After high school I studied Social Work for somewhat over a year and in that period I heard the word “feedback” more often than you can imagine. In fact, we had a whole class dedicated to giving eachother advice on how to improve ourselves (calling that ‘feedback’) and acting on it. Now myself, I was a strong-willed (read: stubborn) girl and I distinctly remember how during one of the first sessions I asked our professor:
“But what if I don’t agree with the feedback? Why do I *have* to act on it?”
I never got a satisfying answer, but soon enough I realized it was the only way to pass that class. And so I did, tweaking my personality week after week, until I became somewhat more friendly, a lot less me, and still nowhere near perfect. As I kept practicing this way of dealing with feedback over the years, feedback started feeling like one of those three-headed dragons: you chop one head off, and three new ones instantly emerge in its place.
What is feedback, really?
It took me years of self-annihilation before I finally understood what bothered me about the ‘Social Work’ approach to feedback. The problem is that our common use of the word, though infinitely handy for teachers and employers who try to shape us in a certain way, implies certain norms about the way we should handle feedback. Simply googling the word “feedback” returns the following definition from Miriam-Webster as result #2:
“Helpful information or criticism that is given to someone to say what can be done to improve a performance, product, etc.”
Sounds like our usual understanding of feedback, doesn’t it? The implications are bigger than might seem at first glance. First of all, the information or criticism is about improving, so it’s advice. Second, it’s supposed to be helpful, which implies we would be crazy not to listen to it.
But is that what feedback is really about…? Let’s check out the definition from the #1 Google result, Wikipedia:
“Feedback occurs when outputs of a system are routed back as inputs as part of a chain of cause-and-effect that forms a circuit or loop.”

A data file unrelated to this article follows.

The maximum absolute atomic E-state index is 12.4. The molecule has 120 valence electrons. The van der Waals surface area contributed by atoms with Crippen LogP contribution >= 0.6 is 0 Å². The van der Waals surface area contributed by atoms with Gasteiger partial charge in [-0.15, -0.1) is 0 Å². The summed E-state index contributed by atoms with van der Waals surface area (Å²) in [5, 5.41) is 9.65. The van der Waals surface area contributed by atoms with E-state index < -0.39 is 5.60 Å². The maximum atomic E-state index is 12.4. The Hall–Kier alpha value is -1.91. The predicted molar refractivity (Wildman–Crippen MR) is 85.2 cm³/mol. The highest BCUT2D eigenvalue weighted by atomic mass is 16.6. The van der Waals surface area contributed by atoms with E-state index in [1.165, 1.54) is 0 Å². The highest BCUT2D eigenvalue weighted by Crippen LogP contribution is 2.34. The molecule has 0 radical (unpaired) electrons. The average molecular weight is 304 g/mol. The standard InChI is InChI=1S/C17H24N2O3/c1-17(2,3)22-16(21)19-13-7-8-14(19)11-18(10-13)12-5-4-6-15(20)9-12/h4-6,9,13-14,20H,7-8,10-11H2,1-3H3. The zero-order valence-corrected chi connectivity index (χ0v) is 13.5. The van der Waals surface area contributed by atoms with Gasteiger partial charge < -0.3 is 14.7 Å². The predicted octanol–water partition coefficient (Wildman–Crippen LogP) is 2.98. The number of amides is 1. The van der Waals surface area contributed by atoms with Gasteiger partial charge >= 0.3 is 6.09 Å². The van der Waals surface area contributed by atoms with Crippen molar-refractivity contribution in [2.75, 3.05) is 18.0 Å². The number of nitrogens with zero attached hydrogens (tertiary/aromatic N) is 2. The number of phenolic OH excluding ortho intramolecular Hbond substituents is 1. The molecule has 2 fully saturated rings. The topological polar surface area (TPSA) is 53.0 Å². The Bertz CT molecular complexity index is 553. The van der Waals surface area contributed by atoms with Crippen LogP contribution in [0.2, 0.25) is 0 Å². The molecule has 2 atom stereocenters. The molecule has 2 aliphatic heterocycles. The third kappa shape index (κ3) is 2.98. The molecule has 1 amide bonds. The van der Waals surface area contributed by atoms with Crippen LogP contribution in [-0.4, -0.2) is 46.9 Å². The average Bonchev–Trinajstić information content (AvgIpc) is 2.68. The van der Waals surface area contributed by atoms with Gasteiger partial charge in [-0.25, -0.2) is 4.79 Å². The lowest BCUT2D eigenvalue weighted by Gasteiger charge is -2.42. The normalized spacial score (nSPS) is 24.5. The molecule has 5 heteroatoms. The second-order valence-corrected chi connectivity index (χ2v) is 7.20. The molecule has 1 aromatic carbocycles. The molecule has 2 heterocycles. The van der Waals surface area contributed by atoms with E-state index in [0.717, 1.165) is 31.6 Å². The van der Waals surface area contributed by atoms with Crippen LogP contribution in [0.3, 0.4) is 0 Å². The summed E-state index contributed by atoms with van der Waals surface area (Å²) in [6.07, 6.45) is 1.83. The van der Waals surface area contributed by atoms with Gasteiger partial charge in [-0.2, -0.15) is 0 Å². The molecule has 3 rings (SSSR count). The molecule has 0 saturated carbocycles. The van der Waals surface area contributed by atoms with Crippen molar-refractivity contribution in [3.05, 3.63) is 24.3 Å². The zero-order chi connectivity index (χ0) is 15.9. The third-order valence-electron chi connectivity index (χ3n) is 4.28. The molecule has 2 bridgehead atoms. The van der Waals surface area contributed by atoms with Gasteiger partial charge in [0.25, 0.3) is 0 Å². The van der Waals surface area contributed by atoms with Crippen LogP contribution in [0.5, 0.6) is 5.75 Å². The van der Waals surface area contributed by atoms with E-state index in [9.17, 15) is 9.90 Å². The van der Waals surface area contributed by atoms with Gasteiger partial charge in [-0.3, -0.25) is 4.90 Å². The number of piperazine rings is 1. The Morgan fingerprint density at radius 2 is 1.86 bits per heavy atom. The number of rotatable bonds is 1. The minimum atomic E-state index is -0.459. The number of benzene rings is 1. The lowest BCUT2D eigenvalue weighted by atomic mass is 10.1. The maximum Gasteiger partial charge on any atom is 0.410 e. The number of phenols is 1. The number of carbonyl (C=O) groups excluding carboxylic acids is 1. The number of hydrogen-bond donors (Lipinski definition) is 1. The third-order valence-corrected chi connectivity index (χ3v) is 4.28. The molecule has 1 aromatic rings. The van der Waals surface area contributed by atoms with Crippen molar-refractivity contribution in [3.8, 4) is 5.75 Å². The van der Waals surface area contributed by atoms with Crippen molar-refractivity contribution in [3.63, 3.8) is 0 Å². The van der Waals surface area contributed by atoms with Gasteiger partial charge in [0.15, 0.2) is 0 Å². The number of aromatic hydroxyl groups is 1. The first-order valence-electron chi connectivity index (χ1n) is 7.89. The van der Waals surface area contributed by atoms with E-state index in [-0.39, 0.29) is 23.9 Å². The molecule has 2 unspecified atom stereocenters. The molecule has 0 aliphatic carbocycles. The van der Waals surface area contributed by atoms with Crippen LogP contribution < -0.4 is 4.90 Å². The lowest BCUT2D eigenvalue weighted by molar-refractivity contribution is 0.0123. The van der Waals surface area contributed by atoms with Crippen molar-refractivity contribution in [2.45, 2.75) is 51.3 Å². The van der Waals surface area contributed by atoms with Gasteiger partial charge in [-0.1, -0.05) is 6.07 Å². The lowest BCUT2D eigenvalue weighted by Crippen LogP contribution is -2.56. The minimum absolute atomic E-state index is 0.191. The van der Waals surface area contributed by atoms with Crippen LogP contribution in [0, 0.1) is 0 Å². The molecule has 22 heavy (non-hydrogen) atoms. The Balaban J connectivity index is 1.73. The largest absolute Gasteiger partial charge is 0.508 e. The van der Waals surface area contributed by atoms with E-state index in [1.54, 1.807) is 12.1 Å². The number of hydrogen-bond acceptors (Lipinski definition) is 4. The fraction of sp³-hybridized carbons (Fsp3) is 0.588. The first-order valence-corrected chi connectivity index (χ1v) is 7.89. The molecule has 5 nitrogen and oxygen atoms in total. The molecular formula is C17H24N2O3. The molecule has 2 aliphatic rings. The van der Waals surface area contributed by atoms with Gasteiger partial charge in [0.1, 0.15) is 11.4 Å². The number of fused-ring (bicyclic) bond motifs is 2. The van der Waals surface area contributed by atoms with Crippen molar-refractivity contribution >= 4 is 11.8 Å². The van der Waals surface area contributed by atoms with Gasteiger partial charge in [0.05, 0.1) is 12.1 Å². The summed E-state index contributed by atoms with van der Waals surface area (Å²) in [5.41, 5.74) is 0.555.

… which sounds a lot more mechanical, but is in essence exactly what feedback is. Feedback is a stream of information you get in return for your actions. Information that informs you: “action in certain situation has particular consequences”. No more, no less.
Two common misconceptions about feedback
Wikipedia’s definition is very useful in helping us understand the nature of feedback. It’s also a great way to bring to light two assumptions about feedback that are so deeply rooted in our system, we hardly ever stop to think about them:
- Feedback is something people actively and consciously give you, such as telling you how a certain action affects them. Wrong. Okay, not wrong technically, but certainly incomplete. Just because it’s not verbal, it doesn’t mean it’s not feedback. And I’m not just talking body language, which is definitely feedback as well. But there is more to it: the way people behave is feedback too. For example, if you notice someone is avoiding you, this is also very much feedback. It’s just feedback without words, which means it’s often harder to interpret. Interestingly, feedback is not even necessarily about people. For example, you leave your books outside while it’s raining. You return to find the rain soaked the books. That’s also feedback. After all, it’s a stream of information following your actions.
- Feedback is about telling you how to improve yourself. Nope. Feedback is NOT normative. It is not about ethics or doing the right thing. Or adjusting yourself to meet others’ needs or wishes. It’s about knowing that a certain action has certain effects. No more, no less. It’s up to you whether you want to do something with the information and I’d say that depends a lot on what you want to achieve.
I recall a conversation I had with a guy from work a couple of years back… We were on the same team and while he was very detail-oriented and technical, I mostly enjoyed working with people and aspired becoming a project manager. He showed me an article about introverts and we started talking about the differences, and then at some point he said that I should really engage with introverts on our team more actively, because not all of them would do it themselves. At the time, this idea frustrated me. I told him they were just as responsible for interaction as I was and that my being an extravert is not an excuse for them. That made sense to me (it still does :)). But then my colleague, B., said something I hadn’t expected. He said: “It’s not about who’s responsible. You need to understand that when you’re a project manager they won’t always actively engage with you themselves. This will be your problem, since you’ll be the manager, and so it will be up to you to find a way to deal with that.”
So he wasn’t telling me what to do: I was free to do whatever I wanted. But he was giving me very valuable information about my interaction with the world. He was giving me feedback.
Feedback allows us to expand our mental models.
Of course, this is exactly why feedback is so very valuable. It allows us to make our mental models more accurate, teaching us more of how the world around us responds to our actions. We learn that some of our actions are greatly appreciated, while other actually alienate people. And some might actually achieve the exact opposite result of what we’re striving for. Yet all the time we have the choise to act on this knowledge, or just let it be. That’s the beauty of it: feedback, even though often phrased that way, is not advice. You don’t have to do adjust your actions accordingly. You can decide for youself and let it help you become the person you want to become and reach the things you want to reach.
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